Chicago Nursing Home Administrators Fined for Refusing to Help Dementia Patient Robbed by Their Employees
Levin & Perconti attorneys Steven Levin and Mike Bonamarte have been working with Cook County Public Guardian Charles Golbert for nearly a year in representing an elderly woman who had her life savings robbed and justice has still not been served. Grace Watanabe is a 98-year-old nursing home resident with dementia who had $750,000 stolen by her care staff while residing at Symphony of Lincoln Park. Now, a judge has imposed a $400-a-day fine on Symphony executives for their refusal to share any information about the alleged theft.
Any type of stealing or misappropriation of a resident’s money is not only immoral; it typically creates a trail of criminal behavior involving additional acts of financial exploitation. The lack of cooperation and extreme difficultness presented by these administrators sends validation to other nursing homes that it is normal to steal from vulnerable residents. And it could go as far to leave many people wondering if these executives would rather wait in silence for Watanabe to no longer be able to pursue her case than to speak up and take responsibility for not preventing the theft in the first place.
Know the Warning Signs of Financial Abuse
Estimates by the National Council on Aging show that 20 percent of nursing home residents are victims of financial abuse each year in the US. Sadly, those numbers are likely much higher for residents who suffer from memory disorders such as dementia or Parkinson’s. These patients can be easily exploited by nursing home staff (or family members) because of their very trusting but unknowing behaviors.
Unfortunately, in Watanabe’s case, she did not have any family or close advisors that could have possibly noticed these signs of elder financial abuse or changes in her financial status.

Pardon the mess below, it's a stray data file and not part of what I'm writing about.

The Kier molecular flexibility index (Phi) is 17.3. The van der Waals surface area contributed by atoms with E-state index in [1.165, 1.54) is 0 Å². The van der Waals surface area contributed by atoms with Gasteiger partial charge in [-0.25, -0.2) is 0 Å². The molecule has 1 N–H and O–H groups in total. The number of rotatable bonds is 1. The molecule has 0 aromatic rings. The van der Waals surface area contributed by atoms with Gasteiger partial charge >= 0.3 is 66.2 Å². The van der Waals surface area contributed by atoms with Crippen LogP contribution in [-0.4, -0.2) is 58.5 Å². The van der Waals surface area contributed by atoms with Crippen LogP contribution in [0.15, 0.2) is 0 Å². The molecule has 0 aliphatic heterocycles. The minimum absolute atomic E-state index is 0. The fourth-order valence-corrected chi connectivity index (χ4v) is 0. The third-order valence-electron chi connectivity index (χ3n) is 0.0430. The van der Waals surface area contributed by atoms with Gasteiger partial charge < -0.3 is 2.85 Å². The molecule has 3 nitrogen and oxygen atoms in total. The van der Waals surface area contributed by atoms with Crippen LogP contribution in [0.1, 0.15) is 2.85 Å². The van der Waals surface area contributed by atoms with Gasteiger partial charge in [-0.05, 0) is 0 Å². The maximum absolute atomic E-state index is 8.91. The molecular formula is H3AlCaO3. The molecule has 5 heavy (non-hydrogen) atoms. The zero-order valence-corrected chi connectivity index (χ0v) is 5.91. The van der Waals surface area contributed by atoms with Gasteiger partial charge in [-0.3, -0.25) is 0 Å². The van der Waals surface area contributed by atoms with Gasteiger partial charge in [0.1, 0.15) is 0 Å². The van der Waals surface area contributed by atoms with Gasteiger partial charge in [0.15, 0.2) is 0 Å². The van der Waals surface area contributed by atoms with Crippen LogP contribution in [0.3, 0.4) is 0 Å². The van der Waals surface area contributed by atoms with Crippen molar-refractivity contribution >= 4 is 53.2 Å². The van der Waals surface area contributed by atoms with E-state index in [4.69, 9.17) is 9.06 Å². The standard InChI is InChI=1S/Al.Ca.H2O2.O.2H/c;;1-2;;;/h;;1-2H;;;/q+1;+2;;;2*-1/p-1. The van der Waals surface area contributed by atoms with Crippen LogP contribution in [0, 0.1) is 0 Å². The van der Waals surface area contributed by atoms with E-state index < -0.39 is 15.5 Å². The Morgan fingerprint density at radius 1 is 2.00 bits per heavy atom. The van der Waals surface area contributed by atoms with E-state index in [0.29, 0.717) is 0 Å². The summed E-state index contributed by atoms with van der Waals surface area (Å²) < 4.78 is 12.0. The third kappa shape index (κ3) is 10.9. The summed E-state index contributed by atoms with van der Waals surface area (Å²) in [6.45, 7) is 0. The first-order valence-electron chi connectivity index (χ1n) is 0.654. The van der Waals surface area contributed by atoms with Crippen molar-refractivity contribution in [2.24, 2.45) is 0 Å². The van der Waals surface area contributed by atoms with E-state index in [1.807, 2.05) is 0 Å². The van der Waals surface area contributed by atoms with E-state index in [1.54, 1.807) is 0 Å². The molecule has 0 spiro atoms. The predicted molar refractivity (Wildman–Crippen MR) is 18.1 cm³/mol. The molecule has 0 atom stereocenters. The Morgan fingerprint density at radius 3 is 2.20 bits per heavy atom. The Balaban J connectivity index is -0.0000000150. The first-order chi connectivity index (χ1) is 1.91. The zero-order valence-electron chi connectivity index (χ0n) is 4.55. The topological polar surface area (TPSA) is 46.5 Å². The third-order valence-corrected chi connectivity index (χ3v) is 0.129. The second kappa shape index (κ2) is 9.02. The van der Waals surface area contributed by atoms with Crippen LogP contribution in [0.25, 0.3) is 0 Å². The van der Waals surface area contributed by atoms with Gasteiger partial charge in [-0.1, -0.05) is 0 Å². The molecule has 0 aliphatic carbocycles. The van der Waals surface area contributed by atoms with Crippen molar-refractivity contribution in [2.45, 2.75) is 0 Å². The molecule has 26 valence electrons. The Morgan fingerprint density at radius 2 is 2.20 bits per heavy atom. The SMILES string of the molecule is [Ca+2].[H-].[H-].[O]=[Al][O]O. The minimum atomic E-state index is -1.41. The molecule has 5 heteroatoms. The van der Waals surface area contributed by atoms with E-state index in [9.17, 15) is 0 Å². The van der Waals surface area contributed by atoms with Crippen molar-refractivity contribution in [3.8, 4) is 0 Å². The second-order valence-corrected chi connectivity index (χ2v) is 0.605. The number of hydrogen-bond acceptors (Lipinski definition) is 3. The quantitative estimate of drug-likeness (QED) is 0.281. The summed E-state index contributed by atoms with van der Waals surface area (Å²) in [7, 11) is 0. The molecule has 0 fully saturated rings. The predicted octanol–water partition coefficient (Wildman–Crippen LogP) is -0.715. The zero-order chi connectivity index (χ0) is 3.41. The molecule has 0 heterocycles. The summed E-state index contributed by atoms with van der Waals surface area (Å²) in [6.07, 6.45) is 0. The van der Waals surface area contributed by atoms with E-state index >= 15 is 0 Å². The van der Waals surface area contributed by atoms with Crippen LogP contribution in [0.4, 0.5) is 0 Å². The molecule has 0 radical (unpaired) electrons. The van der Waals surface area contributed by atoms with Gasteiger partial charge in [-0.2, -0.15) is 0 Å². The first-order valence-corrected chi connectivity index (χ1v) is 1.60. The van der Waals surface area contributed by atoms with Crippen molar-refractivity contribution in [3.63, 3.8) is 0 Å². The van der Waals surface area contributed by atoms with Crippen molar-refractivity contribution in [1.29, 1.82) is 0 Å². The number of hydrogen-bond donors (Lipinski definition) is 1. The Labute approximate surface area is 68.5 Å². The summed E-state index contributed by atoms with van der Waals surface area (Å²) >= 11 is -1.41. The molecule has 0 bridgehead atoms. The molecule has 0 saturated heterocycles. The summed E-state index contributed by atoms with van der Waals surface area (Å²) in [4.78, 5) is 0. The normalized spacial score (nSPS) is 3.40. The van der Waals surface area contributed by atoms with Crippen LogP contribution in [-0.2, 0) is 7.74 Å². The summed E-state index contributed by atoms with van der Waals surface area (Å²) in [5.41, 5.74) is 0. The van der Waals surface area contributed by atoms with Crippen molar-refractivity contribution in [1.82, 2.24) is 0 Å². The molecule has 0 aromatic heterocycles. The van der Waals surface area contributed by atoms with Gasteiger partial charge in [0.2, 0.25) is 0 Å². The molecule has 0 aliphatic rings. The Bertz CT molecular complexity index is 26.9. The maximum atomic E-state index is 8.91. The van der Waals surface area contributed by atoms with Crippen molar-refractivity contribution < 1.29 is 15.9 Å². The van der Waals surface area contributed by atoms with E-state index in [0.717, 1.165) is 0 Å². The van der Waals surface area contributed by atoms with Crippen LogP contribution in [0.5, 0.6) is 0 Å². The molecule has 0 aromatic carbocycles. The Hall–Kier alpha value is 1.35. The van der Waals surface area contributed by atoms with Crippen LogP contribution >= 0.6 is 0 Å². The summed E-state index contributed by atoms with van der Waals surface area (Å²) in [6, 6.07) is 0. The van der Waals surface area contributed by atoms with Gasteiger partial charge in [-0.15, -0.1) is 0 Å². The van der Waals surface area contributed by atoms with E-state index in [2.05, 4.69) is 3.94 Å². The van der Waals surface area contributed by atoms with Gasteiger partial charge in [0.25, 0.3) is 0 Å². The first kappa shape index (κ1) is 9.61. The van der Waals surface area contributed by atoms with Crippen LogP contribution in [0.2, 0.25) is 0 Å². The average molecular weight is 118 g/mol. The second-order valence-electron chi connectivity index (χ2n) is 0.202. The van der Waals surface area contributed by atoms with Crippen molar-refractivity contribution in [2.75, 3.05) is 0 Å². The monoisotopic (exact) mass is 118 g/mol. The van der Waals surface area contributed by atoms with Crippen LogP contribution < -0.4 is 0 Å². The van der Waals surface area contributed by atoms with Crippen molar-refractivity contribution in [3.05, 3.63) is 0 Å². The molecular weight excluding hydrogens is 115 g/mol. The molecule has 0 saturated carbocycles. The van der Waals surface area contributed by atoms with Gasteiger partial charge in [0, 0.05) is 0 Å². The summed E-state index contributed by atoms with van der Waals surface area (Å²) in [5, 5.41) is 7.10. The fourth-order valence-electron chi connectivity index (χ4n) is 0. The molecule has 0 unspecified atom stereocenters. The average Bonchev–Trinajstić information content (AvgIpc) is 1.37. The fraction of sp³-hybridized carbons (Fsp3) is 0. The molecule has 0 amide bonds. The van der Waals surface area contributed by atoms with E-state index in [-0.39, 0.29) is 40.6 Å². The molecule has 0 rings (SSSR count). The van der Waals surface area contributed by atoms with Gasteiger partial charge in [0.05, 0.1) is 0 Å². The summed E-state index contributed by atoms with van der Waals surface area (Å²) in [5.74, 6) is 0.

- letters from collection agencies or past due notices from creditors
- less money in bank accounts than usual
- higher than usual credit card balances
- unusual spending habits
- the opening of new bank accounts
- changes in mailing address
- greater dependency or financial trust with new or specific caregivers
It is likely the Symphony executives could have done something more to prevent the gross amount of theft that has now drained Watanabe’s life savings. Anyone involved with running a nursing home should be aware of the impact financial abuse has on the well-being of residents and the importance of protecting patients from the unlawful actions of dishonest employees.
Legal Support for Nursing Home Residents Who Have Been Financially Abused
Levin & Perconti is a widely known and respected nursing home abuse and neglect law firm located in Chicago. Our attorneys have achieved multiple million-dollar verdicts and settlements for individuals and families who have been impacted by all types of nursing home abuse, including financial. We can help if the personal finances of a loved one have been mishandled during a stay at a Symphony Network facility or any other Illinois nursing home.
Our consultations are always free, confidential, and handled by one of our skilled attorneys. Click here to fill out an online request form or call us toll-free at 1-877-374-1417 or 312-332-2872.